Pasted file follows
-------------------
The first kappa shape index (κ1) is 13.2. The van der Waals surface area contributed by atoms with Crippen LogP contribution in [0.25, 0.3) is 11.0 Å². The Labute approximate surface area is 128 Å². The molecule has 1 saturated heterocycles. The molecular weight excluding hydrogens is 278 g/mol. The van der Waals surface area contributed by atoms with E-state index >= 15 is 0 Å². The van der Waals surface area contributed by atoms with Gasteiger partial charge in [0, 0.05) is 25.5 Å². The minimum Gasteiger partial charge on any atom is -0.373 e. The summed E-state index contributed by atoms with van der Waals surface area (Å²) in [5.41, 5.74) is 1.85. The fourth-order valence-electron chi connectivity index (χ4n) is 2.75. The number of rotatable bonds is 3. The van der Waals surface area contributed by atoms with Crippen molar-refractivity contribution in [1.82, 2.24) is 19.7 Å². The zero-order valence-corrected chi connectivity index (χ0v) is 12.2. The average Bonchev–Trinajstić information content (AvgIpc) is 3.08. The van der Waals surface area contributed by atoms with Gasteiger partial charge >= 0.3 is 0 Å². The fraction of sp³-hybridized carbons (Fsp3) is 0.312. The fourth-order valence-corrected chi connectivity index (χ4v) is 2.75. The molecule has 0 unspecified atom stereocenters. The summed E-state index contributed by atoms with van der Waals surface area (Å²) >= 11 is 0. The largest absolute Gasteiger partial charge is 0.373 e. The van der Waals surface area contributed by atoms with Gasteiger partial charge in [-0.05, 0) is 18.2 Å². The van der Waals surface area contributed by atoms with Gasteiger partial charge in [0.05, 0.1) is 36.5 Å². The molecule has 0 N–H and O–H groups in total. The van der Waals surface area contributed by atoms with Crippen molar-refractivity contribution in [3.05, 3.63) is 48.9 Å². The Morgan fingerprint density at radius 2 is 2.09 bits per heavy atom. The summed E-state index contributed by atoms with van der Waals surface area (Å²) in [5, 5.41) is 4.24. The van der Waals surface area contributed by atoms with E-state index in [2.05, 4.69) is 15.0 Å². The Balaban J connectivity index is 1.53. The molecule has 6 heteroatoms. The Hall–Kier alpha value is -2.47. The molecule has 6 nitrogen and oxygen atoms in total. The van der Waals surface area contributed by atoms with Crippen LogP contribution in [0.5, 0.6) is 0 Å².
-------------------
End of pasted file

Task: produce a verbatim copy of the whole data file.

The first kappa shape index (κ1) is 13.2. The van der Waals surface area contributed by atoms with Crippen LogP contribution in [0.25, 0.3) is 11.0 Å². The Labute approximate surface area is 128 Å². The molecule has 1 saturated heterocycles. The molecular weight excluding hydrogens is 278 g/mol. The van der Waals surface area contributed by atoms with E-state index >= 15 is 0 Å². The van der Waals surface area contributed by atoms with Gasteiger partial charge in [0, 0.05) is 25.5 Å². The minimum Gasteiger partial charge on any atom is -0.373 e. The summed E-state index contributed by atoms with van der Waals surface area (Å²) in [5.41, 5.74) is 1.85. The fourth-order valence-electron chi connectivity index (χ4n) is 2.75. The number of rotatable bonds is 3. The van der Waals surface area contributed by atoms with Crippen molar-refractivity contribution in [1.82, 2.24) is 19.7 Å². The zero-order valence-corrected chi connectivity index (χ0v) is 12.2. The average Bonchev–Trinajstić information content (AvgIpc) is 3.08. The van der Waals surface area contributed by atoms with Gasteiger partial charge >= 0.3 is 0 Å². The fraction of sp³-hybridized carbons (Fsp3) is 0.312. The fourth-order valence-corrected chi connectivity index (χ4v) is 2.75. The molecule has 0 unspecified atom stereocenters. The summed E-state index contributed by atoms with van der Waals surface area (Å²) >= 11 is 0. The largest absolute Gasteiger partial charge is 0.373 e. The van der Waals surface area contributed by atoms with Gasteiger partial charge in [-0.05, 0) is 18.2 Å². The van der Waals surface area contributed by atoms with Gasteiger partial charge in [0.05, 0.1) is 36.5 Å². The molecule has 0 N–H and O–H groups in total. The van der Waals surface area contributed by atoms with Crippen molar-refractivity contribution in [3.05, 3.63) is 48.9 Å². The Morgan fingerprint density at radius 2 is 2.09 bits per heavy atom. The summed E-state index contributed by atoms with van der Waals surface area (Å²) in [5, 5.41) is 4.24. The van der Waals surface area contributed by atoms with E-state index in [2.05, 4.69) is 15.0 Å². The Balaban J connectivity index is 1.53. The molecule has 6 heteroatoms. The Hall–Kier alpha value is -2.47. The molecule has 6 nitrogen and oxygen atoms in total. The van der Waals surface area contributed by atoms with Crippen LogP contribution in [0.5, 0.6) is 0 Å².